While there still are very few Hispanics on large corporate boards, there are signs of improvement, according to Korn Ferry’s report, “Latino Board Representation: Improving or Not?”
The percentage of Hispanics on Fortune 500 boards has remained stagnant since 2015, with 2.6 percent of board members being Hispanic as of summer 2017, and 2.5 percent at the end of 2015, according to the report. Three-quarters of Fortune 500 companies have no Hispanic board members.
The numbers are even lower when analyzing the Fortune 1000, with the number of Hispanic board members remaining at 2.1 percent since 2015. More than 82 percent of Fortune 1000 companies still have no Hispanic board members.
“There’s been very little improvement in the overall percentage numbers, but there are signs of hope,” said Victor Arias, Korn Ferry’s senior client partner, CEO/board services.
“companies are now looking beyond THOSE WITH PRIOR BOARD EXPERIENCE and are bringing new Hispanic individuals to the table, making a bet that they will be good board members.”
The percentage of Hispanic women board members at Fortune 500 companies has increased 19 percent since 2015, from 29 to 35 women. The Fortune 1000 has seen a 15 percent increase, from 52 Hispanic women board members to 60.
Moreover, in 2016 and the first half of 2017, there were 27 Latinos elected to new seats; 67 percent of whom were first-time directors. Similarly, in the Fortune 1000, there were 39 Hispanics elected to new seats, with 62 percent being first-time directors.
“There are significant numbers of Hispanics who are first-time directors, those who have never served on a board before,” Arias said recently. “In my mind that’s really good, because typically, companies say they can’t find qualified Hispanics or weren’t sure where to find them. They also really want someone with prior board experience, but this tells me that companies are now looking beyond that and are bringing new Hispanic individuals to the table, making a bet that they will be good board members.”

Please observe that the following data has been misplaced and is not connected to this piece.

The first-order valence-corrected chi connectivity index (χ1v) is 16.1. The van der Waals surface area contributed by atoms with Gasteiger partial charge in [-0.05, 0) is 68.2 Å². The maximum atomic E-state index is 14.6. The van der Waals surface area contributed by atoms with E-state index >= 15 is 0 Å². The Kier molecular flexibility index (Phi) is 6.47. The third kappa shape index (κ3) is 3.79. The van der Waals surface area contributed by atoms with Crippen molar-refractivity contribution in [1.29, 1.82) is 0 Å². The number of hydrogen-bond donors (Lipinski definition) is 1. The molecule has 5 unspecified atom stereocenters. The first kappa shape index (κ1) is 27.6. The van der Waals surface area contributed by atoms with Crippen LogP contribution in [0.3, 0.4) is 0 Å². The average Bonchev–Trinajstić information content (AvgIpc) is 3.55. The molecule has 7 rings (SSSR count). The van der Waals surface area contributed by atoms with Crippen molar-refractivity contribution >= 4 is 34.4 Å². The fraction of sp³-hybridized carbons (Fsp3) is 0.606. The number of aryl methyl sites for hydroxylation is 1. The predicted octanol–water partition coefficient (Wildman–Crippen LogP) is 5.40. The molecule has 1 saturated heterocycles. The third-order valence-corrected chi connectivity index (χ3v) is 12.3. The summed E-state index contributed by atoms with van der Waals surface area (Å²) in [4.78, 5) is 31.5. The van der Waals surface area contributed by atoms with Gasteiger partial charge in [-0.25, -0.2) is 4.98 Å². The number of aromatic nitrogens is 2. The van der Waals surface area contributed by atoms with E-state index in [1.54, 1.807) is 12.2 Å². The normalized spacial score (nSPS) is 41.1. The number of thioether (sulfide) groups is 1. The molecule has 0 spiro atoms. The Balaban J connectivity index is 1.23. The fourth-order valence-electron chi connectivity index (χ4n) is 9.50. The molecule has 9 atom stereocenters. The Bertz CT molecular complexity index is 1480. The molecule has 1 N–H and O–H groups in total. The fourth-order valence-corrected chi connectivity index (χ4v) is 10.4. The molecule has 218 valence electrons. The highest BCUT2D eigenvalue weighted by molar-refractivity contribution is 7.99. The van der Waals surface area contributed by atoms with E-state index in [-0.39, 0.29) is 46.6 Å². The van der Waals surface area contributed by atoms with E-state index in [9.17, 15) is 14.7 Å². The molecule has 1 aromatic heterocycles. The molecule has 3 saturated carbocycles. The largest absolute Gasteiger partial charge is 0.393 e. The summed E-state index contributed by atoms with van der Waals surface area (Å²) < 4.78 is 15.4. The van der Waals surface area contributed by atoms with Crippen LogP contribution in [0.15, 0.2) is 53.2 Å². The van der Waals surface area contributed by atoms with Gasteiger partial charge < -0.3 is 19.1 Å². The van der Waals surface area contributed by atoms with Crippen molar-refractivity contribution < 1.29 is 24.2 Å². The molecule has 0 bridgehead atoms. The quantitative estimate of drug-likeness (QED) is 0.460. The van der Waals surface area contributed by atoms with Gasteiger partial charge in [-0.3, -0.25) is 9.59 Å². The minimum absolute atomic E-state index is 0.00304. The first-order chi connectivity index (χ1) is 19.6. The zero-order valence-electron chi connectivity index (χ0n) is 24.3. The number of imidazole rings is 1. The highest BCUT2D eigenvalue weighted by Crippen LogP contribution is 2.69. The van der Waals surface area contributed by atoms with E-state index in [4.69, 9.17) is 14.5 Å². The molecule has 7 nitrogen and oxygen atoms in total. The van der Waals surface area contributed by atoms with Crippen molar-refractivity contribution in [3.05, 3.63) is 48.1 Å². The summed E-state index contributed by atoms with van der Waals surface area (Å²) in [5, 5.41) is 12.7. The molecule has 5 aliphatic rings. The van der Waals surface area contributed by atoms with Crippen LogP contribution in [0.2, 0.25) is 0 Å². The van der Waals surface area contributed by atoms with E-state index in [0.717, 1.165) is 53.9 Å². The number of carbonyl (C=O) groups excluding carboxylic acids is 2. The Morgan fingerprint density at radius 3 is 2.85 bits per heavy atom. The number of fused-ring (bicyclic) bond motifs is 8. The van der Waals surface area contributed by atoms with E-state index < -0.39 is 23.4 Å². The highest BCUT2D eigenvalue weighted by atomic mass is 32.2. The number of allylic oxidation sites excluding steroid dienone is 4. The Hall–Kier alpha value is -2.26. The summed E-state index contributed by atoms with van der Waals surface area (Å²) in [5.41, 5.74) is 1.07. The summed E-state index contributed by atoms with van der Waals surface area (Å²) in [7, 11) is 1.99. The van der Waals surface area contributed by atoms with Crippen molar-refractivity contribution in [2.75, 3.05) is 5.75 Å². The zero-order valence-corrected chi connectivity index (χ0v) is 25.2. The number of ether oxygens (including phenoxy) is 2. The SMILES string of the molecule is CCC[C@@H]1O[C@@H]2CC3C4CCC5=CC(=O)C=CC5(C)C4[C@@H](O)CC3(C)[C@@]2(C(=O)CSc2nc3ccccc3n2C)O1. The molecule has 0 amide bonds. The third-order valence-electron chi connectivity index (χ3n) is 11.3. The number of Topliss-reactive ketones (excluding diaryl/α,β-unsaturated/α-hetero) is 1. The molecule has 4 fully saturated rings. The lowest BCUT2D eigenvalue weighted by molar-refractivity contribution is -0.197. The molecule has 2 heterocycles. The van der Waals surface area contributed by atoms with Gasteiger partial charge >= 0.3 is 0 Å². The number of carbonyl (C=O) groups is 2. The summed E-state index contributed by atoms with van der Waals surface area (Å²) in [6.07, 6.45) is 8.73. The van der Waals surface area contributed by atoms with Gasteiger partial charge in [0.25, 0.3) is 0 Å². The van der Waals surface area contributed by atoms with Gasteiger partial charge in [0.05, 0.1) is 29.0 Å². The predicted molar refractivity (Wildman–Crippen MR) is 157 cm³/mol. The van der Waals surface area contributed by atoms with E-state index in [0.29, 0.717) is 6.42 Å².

Where to find potential Hispanic board members? For one, more and more private equity firms that control companies are doing public offerings, and they need independent board members, he said, adding that this demand should be an opportunity to get Hispanic individuals on those boards.
“That was my path to a public board – I was on the Stanford University Board of Trustees and a large PE firm was looking to sell their position and needed independent board members,” Arias said. “There are a lot of universities looking to find strong Hispanic executives to serve on boards of trustees, boards of regents or boards of visitors and in my mind, that is a really important platform to find potential board members.”
Another good source for board members: entrepreneurs who have scaled up their businesses, he said. Latino entrepreneurs accounted for 86 percent of new business formations in the U.S. during the last half of the decade, according to the Stanford Latino Entrepreneurship Initiative.
“There are many Hispanic entrepreneurs with sizable businesses that can be strong contributors to a board’s governance needs,” Arias said. “They also can be functional experts in marketing, cybersecurity, general counsel and general business.”
Hispanic government officials and former leaders also can make good board directors, particularly for companies in highly regulated businesses, he added.
“The importance of companies having Hispanic board members [is unquestionable], as the number of Hispanics and Hispanic consumers in the U.S. continue to grow,” Arias said.
Latinos are expected to make up 52 percent of new homebuyers between 2010 and 2030, fueled in large part by the nation’s 14.6 million Latino millennials and growth in the increasingly diverse suburbs, according to Hispanic Wealth Project’s 2016 report. And some 73 percent of Toyota’s U.S. sales growth in 2015 came from Hispanics, according to the carmaker’s Hispanic Business Strategy Group.
“Companies have to pay attention to this for their future economic growth – it behooves corporate America to start thinking how to reflect that demographic in their boardrooms,” Arias said.